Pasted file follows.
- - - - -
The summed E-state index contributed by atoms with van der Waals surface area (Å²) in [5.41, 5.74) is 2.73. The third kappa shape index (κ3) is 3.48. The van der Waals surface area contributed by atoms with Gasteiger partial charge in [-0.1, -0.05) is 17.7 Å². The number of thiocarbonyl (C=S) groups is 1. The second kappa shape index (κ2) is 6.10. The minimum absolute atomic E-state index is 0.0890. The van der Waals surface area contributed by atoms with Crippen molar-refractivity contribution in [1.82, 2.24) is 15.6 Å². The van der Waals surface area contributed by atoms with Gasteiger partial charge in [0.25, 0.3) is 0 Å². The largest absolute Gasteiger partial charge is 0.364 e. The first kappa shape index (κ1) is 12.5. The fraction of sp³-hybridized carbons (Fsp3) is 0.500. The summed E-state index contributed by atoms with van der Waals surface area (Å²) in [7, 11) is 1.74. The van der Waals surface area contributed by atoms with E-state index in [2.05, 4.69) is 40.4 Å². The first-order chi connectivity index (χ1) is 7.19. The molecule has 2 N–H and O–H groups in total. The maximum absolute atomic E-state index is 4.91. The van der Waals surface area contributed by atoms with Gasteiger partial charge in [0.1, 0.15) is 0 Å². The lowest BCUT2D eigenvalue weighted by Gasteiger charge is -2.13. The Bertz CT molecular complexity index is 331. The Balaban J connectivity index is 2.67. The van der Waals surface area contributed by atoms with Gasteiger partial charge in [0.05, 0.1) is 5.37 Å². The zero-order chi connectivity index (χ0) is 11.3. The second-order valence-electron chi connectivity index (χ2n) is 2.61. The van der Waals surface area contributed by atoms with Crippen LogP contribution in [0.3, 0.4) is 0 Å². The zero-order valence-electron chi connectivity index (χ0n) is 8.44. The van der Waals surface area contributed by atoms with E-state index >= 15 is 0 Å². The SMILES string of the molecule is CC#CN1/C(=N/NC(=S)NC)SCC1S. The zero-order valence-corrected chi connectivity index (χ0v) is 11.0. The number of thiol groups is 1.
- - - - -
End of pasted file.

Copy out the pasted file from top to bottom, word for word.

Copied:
The summed E-state index contributed by atoms with van der Waals surface area (Å²) in [5.41, 5.74) is 2.73. The third kappa shape index (κ3) is 3.48. The van der Waals surface area contributed by atoms with Gasteiger partial charge in [-0.1, -0.05) is 17.7 Å². The number of thiocarbonyl (C=S) groups is 1. The second kappa shape index (κ2) is 6.10. The minimum absolute atomic E-state index is 0.0890. The van der Waals surface area contributed by atoms with Crippen molar-refractivity contribution in [1.82, 2.24) is 15.6 Å². The van der Waals surface area contributed by atoms with Gasteiger partial charge in [0.25, 0.3) is 0 Å². The largest absolute Gasteiger partial charge is 0.364 e. The first kappa shape index (κ1) is 12.5. The fraction of sp³-hybridized carbons (Fsp3) is 0.500. The summed E-state index contributed by atoms with van der Waals surface area (Å²) in [7, 11) is 1.74. The van der Waals surface area contributed by atoms with E-state index in [2.05, 4.69) is 40.4 Å². The first-order chi connectivity index (χ1) is 7.19. The molecule has 2 N–H and O–H groups in total. The maximum absolute atomic E-state index is 4.91. The van der Waals surface area contributed by atoms with Gasteiger partial charge in [0.1, 0.15) is 0 Å². The lowest BCUT2D eigenvalue weighted by Gasteiger charge is -2.13. The Bertz CT molecular complexity index is 331. The Balaban J connectivity index is 2.67. The van der Waals surface area contributed by atoms with Gasteiger partial charge in [0.05, 0.1) is 5.37 Å². The zero-order chi connectivity index (χ0) is 11.3. The second-order valence-electron chi connectivity index (χ2n) is 2.61. The van der Waals surface area contributed by atoms with Crippen LogP contribution in [0.3, 0.4) is 0 Å². The zero-order valence-electron chi connectivity index (χ0n) is 8.44. The van der Waals surface area contributed by atoms with E-state index >= 15 is 0 Å². The SMILES string of the molecule is CC#CN1/C(=N/NC(=S)NC)SCC1S. The zero-order valence-corrected chi connectivity index (χ0v) is 11.0. The number of thiol groups is 1.